After leaving Southern Europe, these committed nomads have driven through the Middle East, Africa —from North to South, the entire American continent —from Tierra del Fuego (at the Southern tip of Patagonia) to the Arctic Ocean in Alaska, before settling in for a couple of years of discovery in North America. Getting here was no small feat. They crossed the Atlantic Ocean from South Africa to Argentina in a fishing vessel, survived elephant and Kalashnikov attacks in Africa and paddled down an Amazon river in a 6-log wooden raft. Their engine broke down in the middle of the Sudanese Sahara and froze at 15,000 feet during a very cold winter in the Bolivian Altiplano, and that’s just scratching the surface.

In 15 years they have met, shared food and stayed with some truly amazing and hospitable people. Whether in a house, hut, tent or under the stars, the take away is the same, in whatever culture, remove the dogma and indoctrination and you realize that we are all the same, one big human family living in a beautiful, albeit fragile, Earthly home.

Pablo has written three books in Spanish. The Book of Independence, translated into English in Canada, is available @ Amazon.com and Kindle or download the first pages HERE!

Follow the latest adventures of the real Pablo and Anna on Instagram, Facebook, Twitter and Youtube @viajeros4x4x4 

277- Security on the Road: Protect your house on wheels.

Cartel de prohibido hombres armados en Mexico. Furgo Mitsubishi L300 Delica de La Vuelta al Mundo en 10 Años

©Pablo Rey. Published on Overland Journal Magazine, Winter 2014.

After 15 years overlanding the world, Pablo Rey shares some important tips on how to not end up walking in your underwear on a faraway road in the middle of nowhere.

The road is a place where you need to be prepared for the unexpected. Thieves won’t notify you to schedule a visit, the military does not publish the exact location of their checkpoints, and breakdowns have a bad habit of happening suddenly and in the worst possible place—usually far, far away from anything. As I write this we are stranded in a remote area on the northern tip of Newfoundland, where the Vikings first landed, waiting for a replacement part for a broken torsion bar; we’re told it should arrive in a week. More than once during our years on the road we’ve imagined how we would respond to an armed robbery, or to a wicked policeman inventing an infraction to rip us off. Interestingly, each time an uncomfortable situation unfolded, we reacted in a completely different way than we’d anticipated.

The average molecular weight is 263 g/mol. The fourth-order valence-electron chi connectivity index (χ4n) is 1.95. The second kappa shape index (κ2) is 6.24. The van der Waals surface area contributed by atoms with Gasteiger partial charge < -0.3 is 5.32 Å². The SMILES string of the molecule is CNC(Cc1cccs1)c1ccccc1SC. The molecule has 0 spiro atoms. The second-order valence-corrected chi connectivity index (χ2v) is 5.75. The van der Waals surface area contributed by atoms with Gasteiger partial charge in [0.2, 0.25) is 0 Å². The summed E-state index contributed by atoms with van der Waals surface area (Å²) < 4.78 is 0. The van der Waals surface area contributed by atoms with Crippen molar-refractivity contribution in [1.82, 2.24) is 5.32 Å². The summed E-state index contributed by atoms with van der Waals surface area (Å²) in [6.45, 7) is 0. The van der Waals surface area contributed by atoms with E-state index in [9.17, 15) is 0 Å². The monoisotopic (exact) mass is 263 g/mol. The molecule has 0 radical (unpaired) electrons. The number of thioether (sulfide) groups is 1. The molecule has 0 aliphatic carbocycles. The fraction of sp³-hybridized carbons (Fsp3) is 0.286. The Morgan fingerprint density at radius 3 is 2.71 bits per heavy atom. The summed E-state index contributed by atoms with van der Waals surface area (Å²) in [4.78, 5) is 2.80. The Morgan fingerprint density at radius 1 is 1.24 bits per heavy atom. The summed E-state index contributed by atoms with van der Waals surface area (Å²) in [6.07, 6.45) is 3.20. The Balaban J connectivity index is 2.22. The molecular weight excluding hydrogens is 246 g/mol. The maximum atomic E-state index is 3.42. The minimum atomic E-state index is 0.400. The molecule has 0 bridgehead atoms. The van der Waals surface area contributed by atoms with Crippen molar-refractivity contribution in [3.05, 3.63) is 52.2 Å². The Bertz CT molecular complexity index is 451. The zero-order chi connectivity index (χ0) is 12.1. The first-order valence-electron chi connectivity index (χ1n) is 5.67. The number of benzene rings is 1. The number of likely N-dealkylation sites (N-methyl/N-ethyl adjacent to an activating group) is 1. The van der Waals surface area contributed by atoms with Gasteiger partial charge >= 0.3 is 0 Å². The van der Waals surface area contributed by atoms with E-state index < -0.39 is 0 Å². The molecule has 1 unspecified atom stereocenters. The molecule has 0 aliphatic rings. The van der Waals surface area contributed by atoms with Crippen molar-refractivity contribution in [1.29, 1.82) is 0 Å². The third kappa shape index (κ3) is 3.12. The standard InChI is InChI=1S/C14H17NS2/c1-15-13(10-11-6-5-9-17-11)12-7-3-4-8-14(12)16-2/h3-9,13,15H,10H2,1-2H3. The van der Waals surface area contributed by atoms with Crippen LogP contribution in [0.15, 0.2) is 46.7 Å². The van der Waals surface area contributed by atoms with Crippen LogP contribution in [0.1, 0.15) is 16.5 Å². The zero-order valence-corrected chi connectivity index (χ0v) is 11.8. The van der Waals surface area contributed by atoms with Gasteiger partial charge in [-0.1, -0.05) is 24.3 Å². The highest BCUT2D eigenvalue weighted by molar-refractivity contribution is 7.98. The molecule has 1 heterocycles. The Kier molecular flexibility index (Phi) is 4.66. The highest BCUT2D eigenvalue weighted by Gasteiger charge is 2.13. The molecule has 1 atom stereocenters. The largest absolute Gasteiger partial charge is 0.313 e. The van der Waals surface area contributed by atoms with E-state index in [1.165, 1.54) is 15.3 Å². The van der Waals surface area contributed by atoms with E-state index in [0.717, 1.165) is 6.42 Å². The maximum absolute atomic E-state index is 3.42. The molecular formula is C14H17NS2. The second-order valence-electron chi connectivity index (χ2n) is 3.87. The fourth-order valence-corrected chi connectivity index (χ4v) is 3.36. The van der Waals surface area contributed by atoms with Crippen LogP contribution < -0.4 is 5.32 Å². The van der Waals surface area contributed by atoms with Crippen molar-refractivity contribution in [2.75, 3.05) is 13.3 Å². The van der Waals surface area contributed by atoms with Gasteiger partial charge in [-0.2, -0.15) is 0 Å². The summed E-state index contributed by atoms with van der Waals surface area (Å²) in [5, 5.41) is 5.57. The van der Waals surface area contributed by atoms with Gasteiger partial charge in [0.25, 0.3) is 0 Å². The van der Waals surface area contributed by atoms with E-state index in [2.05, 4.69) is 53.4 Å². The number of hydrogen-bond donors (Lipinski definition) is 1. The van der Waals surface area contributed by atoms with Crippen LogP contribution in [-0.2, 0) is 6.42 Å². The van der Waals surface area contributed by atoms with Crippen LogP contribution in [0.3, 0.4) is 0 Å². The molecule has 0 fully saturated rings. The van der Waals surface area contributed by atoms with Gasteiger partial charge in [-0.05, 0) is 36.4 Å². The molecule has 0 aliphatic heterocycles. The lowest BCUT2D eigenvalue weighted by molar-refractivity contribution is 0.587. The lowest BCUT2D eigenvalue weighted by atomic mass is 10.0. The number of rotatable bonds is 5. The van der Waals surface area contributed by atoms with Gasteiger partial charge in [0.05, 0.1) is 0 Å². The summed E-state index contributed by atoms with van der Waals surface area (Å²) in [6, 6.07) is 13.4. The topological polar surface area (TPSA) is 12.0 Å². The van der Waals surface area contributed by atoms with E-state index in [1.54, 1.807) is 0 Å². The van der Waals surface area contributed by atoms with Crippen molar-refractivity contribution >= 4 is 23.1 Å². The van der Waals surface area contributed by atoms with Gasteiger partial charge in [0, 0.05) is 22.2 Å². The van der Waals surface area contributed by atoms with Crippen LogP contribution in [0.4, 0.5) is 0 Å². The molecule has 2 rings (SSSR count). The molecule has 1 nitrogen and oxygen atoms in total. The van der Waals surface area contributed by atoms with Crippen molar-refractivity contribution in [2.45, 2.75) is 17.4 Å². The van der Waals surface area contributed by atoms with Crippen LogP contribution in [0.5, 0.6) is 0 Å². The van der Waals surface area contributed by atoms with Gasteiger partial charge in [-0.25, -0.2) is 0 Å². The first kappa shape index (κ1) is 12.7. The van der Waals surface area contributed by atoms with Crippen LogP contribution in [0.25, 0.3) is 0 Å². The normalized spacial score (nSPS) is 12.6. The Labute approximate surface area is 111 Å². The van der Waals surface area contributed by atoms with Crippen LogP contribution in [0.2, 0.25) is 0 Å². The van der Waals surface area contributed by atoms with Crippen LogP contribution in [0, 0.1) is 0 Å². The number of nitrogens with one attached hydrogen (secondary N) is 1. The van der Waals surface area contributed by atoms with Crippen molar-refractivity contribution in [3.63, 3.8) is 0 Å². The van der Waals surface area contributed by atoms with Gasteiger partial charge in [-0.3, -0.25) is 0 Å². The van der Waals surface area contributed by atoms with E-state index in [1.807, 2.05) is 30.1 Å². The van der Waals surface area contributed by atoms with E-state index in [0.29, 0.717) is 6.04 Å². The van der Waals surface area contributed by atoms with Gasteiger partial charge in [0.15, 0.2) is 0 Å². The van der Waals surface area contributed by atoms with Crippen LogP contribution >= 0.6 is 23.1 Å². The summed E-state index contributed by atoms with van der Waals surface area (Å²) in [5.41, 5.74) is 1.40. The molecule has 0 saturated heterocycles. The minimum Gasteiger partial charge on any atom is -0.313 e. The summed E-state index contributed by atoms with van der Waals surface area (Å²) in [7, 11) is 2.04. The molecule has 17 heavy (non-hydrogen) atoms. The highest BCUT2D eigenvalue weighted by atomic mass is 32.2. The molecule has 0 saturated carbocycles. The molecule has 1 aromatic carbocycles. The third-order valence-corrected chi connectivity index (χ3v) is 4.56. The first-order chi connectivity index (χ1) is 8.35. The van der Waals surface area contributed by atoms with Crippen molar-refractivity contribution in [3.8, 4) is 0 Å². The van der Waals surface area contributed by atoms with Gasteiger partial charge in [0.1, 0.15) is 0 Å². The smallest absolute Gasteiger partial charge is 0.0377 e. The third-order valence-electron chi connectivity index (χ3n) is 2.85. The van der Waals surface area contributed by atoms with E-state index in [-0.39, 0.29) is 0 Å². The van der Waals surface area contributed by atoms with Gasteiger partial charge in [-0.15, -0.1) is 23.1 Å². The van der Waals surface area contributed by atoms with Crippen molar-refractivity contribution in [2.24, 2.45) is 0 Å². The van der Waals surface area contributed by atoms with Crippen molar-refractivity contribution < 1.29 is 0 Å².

When we were assaulted in Brazil by some thugs with a 40-centimeter-long fishermen’s knife, they didn’t approach us from the front, but from behind. Instead of threatening to send me to hell, they just pressed the knife to my throat. They should have said something like, “Give me your money!” “Give me your camera!” “Give me the keys to your rig!” but they said nothing. In a fraction of a second, even before I could think about the appropriate reaction, I grabbed the sharp blade with my bare hand and leaned backwards fast. It was survival instinct in its purest state. Anna came out of the van wielding a can of pepper spray and washed the thieves, and me, with it. This last bit was not part of our plan, at least not mine. After struggling for what seemed like an eternity, instead of trying to keep the knife away from my body, I ended up bringing it closer to my neck again. I wanted to bite his arm and disarm him.